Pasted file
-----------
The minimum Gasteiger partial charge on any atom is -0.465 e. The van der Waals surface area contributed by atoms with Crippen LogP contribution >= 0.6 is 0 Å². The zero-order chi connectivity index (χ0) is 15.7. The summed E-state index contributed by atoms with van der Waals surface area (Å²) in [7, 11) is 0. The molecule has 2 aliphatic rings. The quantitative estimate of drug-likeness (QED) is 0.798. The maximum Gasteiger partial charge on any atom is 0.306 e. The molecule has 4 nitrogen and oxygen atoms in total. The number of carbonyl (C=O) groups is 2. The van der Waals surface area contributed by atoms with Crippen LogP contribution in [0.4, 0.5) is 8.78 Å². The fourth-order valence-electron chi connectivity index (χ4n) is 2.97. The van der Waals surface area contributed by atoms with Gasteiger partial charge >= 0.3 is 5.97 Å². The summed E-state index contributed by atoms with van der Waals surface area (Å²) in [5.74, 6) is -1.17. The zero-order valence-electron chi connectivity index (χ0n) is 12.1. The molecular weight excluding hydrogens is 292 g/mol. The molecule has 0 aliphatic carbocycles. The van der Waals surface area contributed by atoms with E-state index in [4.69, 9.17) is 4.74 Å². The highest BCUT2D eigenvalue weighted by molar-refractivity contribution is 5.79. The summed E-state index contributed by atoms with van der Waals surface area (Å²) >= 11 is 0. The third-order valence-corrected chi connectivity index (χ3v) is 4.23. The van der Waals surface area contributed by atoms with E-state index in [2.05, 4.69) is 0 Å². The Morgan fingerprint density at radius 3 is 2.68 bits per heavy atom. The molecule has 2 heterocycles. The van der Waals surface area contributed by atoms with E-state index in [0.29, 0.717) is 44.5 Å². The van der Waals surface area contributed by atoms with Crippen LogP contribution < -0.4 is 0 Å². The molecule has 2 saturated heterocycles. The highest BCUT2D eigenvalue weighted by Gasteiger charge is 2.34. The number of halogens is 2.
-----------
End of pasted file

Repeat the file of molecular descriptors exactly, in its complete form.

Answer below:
The minimum Gasteiger partial charge on any atom is -0.465 e. The van der Waals surface area contributed by atoms with Crippen LogP contribution >= 0.6 is 0 Å². The zero-order chi connectivity index (χ0) is 15.7. The summed E-state index contributed by atoms with van der Waals surface area (Å²) in [7, 11) is 0. The molecule has 2 aliphatic rings. The quantitative estimate of drug-likeness (QED) is 0.798. The maximum Gasteiger partial charge on any atom is 0.306 e. The molecule has 4 nitrogen and oxygen atoms in total. The number of carbonyl (C=O) groups is 2. The van der Waals surface area contributed by atoms with Crippen LogP contribution in [0.4, 0.5) is 8.78 Å². The fourth-order valence-electron chi connectivity index (χ4n) is 2.97. The van der Waals surface area contributed by atoms with Gasteiger partial charge >= 0.3 is 5.97 Å². The summed E-state index contributed by atoms with van der Waals surface area (Å²) in [5.74, 6) is -1.17. The zero-order valence-electron chi connectivity index (χ0n) is 12.1. The molecular weight excluding hydrogens is 292 g/mol. The molecule has 0 aliphatic carbocycles. The van der Waals surface area contributed by atoms with E-state index in [4.69, 9.17) is 4.74 Å². The highest BCUT2D eigenvalue weighted by molar-refractivity contribution is 5.79. The summed E-state index contributed by atoms with van der Waals surface area (Å²) >= 11 is 0. The third-order valence-corrected chi connectivity index (χ3v) is 4.23. The van der Waals surface area contributed by atoms with E-state index in [2.05, 4.69) is 0 Å². The Morgan fingerprint density at radius 3 is 2.68 bits per heavy atom. The molecule has 2 heterocycles. The van der Waals surface area contributed by atoms with E-state index in [0.29, 0.717) is 44.5 Å². The van der Waals surface area contributed by atoms with Crippen LogP contribution < -0.4 is 0 Å². The molecule has 2 saturated heterocycles. The highest BCUT2D eigenvalue weighted by Gasteiger charge is 2.34. The number of halogens is 2.